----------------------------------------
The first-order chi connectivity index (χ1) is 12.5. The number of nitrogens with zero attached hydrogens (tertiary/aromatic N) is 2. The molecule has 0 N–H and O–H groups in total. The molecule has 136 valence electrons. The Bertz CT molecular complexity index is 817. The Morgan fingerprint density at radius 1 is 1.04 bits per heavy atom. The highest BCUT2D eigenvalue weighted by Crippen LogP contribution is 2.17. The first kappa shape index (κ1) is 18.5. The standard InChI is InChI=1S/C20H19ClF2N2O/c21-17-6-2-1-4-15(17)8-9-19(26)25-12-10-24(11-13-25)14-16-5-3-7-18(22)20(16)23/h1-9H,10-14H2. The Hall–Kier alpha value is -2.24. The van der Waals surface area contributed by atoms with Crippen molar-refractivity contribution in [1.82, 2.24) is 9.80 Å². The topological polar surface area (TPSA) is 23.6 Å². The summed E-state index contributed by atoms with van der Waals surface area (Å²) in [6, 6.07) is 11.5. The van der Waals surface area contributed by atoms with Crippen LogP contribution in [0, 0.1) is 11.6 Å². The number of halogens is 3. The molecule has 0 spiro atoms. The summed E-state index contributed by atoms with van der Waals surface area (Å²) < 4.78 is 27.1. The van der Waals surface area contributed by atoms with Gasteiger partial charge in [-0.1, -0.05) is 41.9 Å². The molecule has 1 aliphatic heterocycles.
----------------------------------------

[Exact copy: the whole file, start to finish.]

The first-order chi connectivity index (χ1) is 12.5. The number of nitrogens with zero attached hydrogens (tertiary/aromatic N) is 2. The molecule has 0 N–H and O–H groups in total. The molecule has 136 valence electrons. The Bertz CT molecular complexity index is 817. The Morgan fingerprint density at radius 1 is 1.04 bits per heavy atom. The highest BCUT2D eigenvalue weighted by Crippen LogP contribution is 2.17. The first kappa shape index (κ1) is 18.5. The standard InChI is InChI=1S/C20H19ClF2N2O/c21-17-6-2-1-4-15(17)8-9-19(26)25-12-10-24(11-13-25)14-16-5-3-7-18(22)20(16)23/h1-9H,10-14H2. The Hall–Kier alpha value is -2.24. The van der Waals surface area contributed by atoms with Crippen molar-refractivity contribution in [1.82, 2.24) is 9.80 Å². The topological polar surface area (TPSA) is 23.6 Å². The summed E-state index contributed by atoms with van der Waals surface area (Å²) in [6, 6.07) is 11.5. The van der Waals surface area contributed by atoms with Crippen LogP contribution in [0, 0.1) is 11.6 Å². The number of halogens is 3. The molecule has 0 spiro atoms. The summed E-state index contributed by atoms with van der Waals surface area (Å²) < 4.78 is 27.1. The van der Waals surface area contributed by atoms with Gasteiger partial charge in [-0.1, -0.05) is 41.9 Å². The molecule has 1 aliphatic heterocycles.